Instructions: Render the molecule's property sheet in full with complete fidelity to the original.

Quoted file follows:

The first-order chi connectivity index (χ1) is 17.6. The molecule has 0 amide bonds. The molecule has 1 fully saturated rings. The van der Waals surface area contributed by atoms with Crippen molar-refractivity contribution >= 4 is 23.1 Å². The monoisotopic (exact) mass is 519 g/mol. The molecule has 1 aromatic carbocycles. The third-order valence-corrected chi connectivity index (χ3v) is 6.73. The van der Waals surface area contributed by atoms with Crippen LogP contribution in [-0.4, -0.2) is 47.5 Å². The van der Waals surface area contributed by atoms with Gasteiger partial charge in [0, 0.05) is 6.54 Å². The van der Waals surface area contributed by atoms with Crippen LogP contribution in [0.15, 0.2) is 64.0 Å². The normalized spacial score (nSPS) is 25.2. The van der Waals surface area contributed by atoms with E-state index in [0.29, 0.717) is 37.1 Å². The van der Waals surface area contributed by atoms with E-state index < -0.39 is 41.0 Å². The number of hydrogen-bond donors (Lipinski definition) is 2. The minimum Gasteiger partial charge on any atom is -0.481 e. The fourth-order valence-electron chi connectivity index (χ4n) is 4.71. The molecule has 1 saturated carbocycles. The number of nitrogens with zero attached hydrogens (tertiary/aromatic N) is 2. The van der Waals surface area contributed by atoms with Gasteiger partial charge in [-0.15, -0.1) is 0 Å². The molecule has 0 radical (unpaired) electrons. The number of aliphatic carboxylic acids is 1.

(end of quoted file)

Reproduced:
The first-order chi connectivity index (χ1) is 17.6. The molecule has 0 amide bonds. The molecule has 1 fully saturated rings. The van der Waals surface area contributed by atoms with Crippen molar-refractivity contribution >= 4 is 23.1 Å². The monoisotopic (exact) mass is 519 g/mol. The molecule has 1 aromatic carbocycles. The third-order valence-corrected chi connectivity index (χ3v) is 6.73. The van der Waals surface area contributed by atoms with Crippen LogP contribution in [-0.4, -0.2) is 47.5 Å². The van der Waals surface area contributed by atoms with Gasteiger partial charge in [0, 0.05) is 6.54 Å². The van der Waals surface area contributed by atoms with Crippen LogP contribution in [0.15, 0.2) is 64.0 Å². The normalized spacial score (nSPS) is 25.2. The van der Waals surface area contributed by atoms with E-state index in [0.29, 0.717) is 37.1 Å². The van der Waals surface area contributed by atoms with E-state index < -0.39 is 41.0 Å². The number of hydrogen-bond donors (Lipinski definition) is 2. The minimum Gasteiger partial charge on any atom is -0.481 e. The fourth-order valence-electron chi connectivity index (χ4n) is 4.71. The molecule has 1 saturated carbocycles. The number of nitrogens with zero attached hydrogens (tertiary/aromatic N) is 2. The van der Waals surface area contributed by atoms with Gasteiger partial charge in [-0.15, -0.1) is 0 Å². The molecule has 0 radical (unpaired) electrons. The number of aliphatic carboxylic acids is 1.